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United States Department of Agriculture

Agricultural Research Service

Title: REDUCING CATFISH FARM LOSSES DUE TO DOCKAGES ASSESSED BY PROCESSING PLANTS

Authors
item Wiese, Nathaniel - UNIV AR AT PINE BLUFF
item Engle, Carole - UNIV AR AT PINE BLUFF
item Trimpey, Jeremy - UNIV AR AT PINE BLUFF
item Quagrainie, Kwamena - UNIV AR AT PINE BLUFF
item Green, Bartholomew

Submitted to: Journal of the World Aquaculture Society
Publication Type: Peer Reviewed Journal
Publication Acceptance Date: December 16, 2005
Publication Date: March 1, 2006
Citation: Wiese, N., Engle, C., Trimpey, J., Quagrainie, K., Green, B.W. 2006. Reducing catfish farm losses due to dockages assessed by processing plants. Journal of the World Aquaculture Society. 37:60-73.

Interpretive Summary: Not required.

Technical Abstract: Dockages can have a significant effect on catfish, Ictalurus punctatus, farm revenues. This study was conducted to quantify common dockages, examine seasonal and yearly variations in dockages assessed, and determine optimal production practices given various dockage scenarios. A convenience survey of invoice records from 30 commercial catfish farms and ten processing plants provided 3,686 daily catfish load records that were used to quantify dockages. A linear programming model was developed to examine optimal production practices given 11 alternative production scenarios with five size grading technologies subject to 24 types and levels of dockages. The survey revealed that 95% of catfish loads delivered to processing plants between 1997-2002 were assessed dockages that resulted in average losses of 2.45% per load or $0.066/kg of catfish marketed over the study period. Out-of-size discounts constituted the greatest losses. Dockage losses can be reduced by shifting either to longer-term single-batch production or more intensive grading. Longer-term production results in fewer smaller fish that would incur dockage losses. However, cash flow constraints require more intensive early-season grading. The grader choice depended on the dockage tolerance level and rate, the frequency distribution of sizes of catfish in the population, the efficiency of the grading technology, and the cost of the grading method. Larger farms minimize losses with intensive active grading (UAPB grader).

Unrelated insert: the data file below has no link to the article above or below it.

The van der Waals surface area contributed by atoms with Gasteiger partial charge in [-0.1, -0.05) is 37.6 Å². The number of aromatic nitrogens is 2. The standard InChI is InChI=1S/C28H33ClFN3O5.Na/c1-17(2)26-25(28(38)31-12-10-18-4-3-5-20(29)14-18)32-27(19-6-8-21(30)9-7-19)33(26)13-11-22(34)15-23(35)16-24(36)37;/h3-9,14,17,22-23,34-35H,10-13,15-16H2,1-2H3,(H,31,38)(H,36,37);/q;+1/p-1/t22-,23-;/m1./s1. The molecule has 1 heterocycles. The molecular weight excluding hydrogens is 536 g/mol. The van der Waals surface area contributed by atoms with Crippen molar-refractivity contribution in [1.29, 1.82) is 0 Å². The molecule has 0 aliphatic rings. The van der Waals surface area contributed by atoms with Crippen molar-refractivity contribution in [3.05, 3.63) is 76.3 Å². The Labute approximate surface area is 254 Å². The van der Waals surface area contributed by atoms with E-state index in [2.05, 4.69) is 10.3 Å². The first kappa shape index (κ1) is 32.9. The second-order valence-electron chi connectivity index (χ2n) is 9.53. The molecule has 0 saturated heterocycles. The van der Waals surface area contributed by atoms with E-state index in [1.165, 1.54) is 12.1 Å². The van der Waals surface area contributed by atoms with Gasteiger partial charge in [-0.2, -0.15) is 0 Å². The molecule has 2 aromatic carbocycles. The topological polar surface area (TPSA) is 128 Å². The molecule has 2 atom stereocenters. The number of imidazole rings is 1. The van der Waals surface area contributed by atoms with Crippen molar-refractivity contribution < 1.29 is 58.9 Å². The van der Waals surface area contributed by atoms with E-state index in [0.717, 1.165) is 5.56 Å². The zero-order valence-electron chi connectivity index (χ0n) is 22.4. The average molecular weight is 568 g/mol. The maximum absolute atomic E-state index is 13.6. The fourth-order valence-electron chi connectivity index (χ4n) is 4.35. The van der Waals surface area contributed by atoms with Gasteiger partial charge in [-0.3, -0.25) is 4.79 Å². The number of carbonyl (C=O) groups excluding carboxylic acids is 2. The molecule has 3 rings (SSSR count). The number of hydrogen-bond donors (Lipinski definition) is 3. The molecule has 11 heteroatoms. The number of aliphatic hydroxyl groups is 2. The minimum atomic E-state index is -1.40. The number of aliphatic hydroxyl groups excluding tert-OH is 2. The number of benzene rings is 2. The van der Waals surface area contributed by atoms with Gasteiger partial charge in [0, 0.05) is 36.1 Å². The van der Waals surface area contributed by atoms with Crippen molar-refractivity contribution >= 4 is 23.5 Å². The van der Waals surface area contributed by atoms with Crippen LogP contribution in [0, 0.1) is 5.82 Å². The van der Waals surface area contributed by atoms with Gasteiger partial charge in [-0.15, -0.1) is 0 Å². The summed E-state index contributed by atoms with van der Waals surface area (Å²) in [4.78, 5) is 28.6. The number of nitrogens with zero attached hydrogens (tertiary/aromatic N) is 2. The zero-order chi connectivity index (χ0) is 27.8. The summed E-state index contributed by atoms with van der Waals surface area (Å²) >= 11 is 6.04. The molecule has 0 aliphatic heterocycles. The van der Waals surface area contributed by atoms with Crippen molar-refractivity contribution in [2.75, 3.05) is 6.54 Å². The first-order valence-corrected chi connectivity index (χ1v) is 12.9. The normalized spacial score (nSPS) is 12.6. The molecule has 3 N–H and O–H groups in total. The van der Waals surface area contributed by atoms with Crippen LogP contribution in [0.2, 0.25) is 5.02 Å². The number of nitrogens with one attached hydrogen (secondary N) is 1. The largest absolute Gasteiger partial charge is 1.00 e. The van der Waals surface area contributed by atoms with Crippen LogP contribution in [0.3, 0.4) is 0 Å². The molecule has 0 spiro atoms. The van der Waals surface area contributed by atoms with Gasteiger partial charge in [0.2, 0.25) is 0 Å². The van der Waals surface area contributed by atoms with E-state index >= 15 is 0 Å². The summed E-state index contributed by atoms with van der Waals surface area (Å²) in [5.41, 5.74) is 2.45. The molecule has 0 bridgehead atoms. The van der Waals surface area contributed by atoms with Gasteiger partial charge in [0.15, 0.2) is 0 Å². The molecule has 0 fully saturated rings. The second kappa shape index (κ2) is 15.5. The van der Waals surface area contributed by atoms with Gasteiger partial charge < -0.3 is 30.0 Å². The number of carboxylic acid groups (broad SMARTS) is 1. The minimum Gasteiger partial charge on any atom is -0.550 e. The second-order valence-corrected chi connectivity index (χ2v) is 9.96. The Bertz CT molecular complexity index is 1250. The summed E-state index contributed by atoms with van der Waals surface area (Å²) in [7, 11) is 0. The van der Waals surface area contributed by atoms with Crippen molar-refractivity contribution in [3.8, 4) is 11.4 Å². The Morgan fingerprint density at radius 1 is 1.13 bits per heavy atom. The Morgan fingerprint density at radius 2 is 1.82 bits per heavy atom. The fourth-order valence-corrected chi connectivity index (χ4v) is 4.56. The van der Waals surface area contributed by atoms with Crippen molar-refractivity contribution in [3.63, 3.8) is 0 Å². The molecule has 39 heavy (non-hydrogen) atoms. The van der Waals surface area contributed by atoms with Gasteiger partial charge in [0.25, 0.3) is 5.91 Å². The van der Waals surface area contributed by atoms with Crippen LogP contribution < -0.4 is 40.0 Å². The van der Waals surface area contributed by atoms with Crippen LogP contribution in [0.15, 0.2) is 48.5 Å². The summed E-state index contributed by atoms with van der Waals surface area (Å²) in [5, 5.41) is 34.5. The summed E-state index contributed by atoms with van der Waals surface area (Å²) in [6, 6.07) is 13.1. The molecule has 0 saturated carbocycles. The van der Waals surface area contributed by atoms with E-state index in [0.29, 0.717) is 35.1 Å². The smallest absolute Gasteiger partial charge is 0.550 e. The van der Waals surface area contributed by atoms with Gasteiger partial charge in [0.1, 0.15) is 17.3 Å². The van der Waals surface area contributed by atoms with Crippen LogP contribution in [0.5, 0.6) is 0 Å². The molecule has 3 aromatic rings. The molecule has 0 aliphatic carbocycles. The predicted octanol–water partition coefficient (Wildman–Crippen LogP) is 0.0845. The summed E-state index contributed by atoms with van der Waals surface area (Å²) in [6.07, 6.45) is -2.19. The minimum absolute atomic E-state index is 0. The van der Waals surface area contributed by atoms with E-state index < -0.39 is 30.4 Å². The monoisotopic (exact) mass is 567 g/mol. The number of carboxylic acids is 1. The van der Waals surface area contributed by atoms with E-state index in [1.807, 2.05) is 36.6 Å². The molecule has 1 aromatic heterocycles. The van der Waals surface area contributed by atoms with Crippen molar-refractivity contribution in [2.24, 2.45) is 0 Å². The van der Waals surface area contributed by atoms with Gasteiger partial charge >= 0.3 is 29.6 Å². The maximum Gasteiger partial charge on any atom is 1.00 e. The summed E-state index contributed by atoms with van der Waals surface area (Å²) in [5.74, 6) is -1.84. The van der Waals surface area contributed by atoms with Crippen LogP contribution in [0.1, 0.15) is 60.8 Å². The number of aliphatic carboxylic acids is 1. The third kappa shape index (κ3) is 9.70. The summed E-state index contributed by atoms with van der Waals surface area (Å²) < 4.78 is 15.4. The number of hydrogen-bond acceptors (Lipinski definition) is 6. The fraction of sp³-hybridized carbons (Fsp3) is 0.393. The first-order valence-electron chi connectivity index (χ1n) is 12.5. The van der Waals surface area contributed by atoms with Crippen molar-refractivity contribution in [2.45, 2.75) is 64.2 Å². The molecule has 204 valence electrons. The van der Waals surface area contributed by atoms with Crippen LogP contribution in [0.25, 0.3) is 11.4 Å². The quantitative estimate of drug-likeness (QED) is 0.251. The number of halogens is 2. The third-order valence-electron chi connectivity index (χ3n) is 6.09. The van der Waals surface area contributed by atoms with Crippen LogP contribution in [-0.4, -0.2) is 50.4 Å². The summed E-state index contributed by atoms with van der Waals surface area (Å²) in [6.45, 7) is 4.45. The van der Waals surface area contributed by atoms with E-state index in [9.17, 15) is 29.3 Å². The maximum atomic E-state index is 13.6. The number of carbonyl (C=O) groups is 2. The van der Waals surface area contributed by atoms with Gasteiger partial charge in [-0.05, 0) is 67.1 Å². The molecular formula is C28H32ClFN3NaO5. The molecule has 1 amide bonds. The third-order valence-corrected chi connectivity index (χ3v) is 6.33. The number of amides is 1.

Last Modified: 9/1/2014
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